How Much Is Baboon-a-palooza Costing You?

From Holden:

David Sirota did a good job of estimating the costs of teh Bush assministration’s Social Security Demolition Derby, now Congress is trying to figure it out.

House Appropriations Committee Republicans have quietly asked the administration for an accounting of its “60 Stops in 60 Days” blitz. [“Quietly asking”!! Why? Whatever happened to our co-equal branches of government?] And yesterday, Rep. Henry A. Waxman (Calif.), the ranking Democrat on the Government Reform Committee, formally asked the Government Accountability Office not only for the cost but also “whether the Bush Administration has crossed the line from education to propaganda.”

“No one disputes the right of the President to make his policy recommendations known to Congress and the public,” Waxman wrote in a letter to U.S. Comptroller General David M. Walker. “Yet there is a vital line between legitimately informing the public, as the President did in his State of the Union address, and commandeering the vast resources of the federal government to fund a political campaign for Social Security privatization.”

[snip]

“Currently, no one in Congress or the public knows the full extent and cost of the federal resources being devoted to promoting the President’s Social Security agenda,” Waxman wrote.

Even Republicans raised their eyebrows when they heard new employees were brought on for the campaign, said a House Republican staff member, who spoke on the condition of anonymity to avoid embarrassing the president.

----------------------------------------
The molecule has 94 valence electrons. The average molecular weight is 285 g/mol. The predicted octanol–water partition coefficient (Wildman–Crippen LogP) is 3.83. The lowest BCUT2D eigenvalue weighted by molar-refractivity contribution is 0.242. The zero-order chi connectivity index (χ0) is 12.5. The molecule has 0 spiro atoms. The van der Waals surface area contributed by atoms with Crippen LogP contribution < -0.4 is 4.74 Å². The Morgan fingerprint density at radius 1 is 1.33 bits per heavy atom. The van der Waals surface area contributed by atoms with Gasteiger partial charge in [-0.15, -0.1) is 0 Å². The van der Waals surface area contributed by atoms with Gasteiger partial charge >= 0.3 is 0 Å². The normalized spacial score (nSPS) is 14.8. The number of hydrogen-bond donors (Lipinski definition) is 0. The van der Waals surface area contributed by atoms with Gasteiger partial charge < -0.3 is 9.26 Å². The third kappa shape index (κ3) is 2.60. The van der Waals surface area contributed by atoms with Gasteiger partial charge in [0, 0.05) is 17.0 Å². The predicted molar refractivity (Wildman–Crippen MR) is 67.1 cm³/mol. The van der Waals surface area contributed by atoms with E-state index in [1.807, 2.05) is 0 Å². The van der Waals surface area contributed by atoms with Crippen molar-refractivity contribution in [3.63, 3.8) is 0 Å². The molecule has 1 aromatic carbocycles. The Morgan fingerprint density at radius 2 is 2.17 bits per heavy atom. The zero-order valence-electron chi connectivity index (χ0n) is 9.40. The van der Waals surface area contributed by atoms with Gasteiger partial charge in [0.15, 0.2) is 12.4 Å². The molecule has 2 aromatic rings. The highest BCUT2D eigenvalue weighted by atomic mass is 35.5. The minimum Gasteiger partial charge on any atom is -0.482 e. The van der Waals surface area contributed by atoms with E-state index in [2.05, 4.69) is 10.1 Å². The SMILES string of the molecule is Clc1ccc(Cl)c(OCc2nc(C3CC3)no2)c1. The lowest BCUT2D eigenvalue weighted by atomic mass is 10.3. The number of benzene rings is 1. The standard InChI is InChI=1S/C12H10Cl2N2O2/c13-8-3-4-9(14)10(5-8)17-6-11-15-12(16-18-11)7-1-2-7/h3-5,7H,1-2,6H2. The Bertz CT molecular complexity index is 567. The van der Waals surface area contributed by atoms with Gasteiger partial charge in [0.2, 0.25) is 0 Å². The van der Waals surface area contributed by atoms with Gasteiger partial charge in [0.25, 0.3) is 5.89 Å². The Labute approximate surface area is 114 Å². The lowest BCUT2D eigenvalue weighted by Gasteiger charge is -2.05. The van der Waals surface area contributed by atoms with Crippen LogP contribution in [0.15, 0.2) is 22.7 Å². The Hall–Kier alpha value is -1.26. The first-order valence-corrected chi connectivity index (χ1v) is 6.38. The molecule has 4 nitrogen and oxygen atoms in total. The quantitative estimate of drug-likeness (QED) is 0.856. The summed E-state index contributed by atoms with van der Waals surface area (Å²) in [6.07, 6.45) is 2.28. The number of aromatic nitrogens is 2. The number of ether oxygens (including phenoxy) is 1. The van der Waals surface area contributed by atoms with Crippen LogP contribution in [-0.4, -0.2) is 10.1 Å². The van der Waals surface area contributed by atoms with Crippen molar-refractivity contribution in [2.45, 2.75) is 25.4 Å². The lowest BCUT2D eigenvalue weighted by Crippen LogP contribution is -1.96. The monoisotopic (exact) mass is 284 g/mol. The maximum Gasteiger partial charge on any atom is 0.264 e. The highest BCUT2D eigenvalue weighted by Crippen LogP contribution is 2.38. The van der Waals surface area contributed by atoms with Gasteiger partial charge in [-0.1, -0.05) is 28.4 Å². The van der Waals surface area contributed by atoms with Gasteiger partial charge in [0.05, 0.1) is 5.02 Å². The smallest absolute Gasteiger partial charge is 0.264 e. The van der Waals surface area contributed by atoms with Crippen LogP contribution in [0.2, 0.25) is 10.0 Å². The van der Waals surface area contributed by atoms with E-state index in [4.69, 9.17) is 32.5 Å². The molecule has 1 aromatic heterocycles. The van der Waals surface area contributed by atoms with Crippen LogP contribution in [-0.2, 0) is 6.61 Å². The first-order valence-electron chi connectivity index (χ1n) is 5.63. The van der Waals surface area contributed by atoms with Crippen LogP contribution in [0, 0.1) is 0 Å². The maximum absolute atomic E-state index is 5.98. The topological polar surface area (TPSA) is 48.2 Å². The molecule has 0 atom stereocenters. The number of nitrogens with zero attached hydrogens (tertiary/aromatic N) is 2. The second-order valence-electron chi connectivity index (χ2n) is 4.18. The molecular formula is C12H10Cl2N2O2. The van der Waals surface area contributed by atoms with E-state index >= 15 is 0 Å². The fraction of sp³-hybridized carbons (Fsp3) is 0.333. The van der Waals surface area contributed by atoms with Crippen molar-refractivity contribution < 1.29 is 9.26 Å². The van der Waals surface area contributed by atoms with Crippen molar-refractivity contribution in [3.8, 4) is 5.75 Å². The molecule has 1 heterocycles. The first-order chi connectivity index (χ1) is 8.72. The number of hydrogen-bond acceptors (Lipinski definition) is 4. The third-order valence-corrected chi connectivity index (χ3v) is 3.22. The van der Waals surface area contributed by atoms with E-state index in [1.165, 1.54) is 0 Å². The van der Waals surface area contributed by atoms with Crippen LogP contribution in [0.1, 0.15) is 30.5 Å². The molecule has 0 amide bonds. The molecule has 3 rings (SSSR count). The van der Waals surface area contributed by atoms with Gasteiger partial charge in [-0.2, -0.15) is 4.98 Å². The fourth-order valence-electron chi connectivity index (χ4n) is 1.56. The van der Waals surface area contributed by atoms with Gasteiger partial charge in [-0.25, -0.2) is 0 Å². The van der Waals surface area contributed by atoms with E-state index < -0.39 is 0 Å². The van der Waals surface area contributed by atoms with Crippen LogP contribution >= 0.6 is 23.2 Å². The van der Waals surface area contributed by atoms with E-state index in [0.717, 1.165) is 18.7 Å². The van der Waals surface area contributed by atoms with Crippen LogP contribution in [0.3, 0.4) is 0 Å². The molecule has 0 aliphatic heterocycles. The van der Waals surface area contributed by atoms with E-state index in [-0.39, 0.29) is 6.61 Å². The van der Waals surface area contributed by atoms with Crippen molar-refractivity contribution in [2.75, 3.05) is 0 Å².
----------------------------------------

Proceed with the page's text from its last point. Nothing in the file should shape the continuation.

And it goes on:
The costs are likely to be substantial. A rough calculation of commercial fares for the administration’s travels tops $15,000 for the scheduled speakers, but that does not count their entourages.

In 2000, when jet fuel prices were lower, the GAO estimated that flying Air Force One cost $54,100 per hour, or $60,250 in today’s dollars. So far, the president has traveled to Indiana, New Jersey, Kentucky, Alabama, Louisiana, Tennessee, Florida, Arizona, Colorado, New Mexico, Iowa and West Virginia. That is enough, by commercial schedules, to take at least 30 hours, or $1.8 million.

A C-137C, which the vice president generally travels on, cost $10,300 per hour to operate, or $11,470 today. Cheney’s travels on the Social Security tour have taken him to Bakersfield, Calif.; Reno, Nev.; Battle Creek, Mich., and Pittsburgh, enough to keep a commercial flight in the air 14 hours, at a cost of $160,580.

Excluding security and aircraft costs, the White House has estimated that staff costs on presidential trips average between $22,000 and $59,000, the Associated Press has reported. Staff costs for Bush’s 16 Social Security events thus would range from $352,000 to $944,000.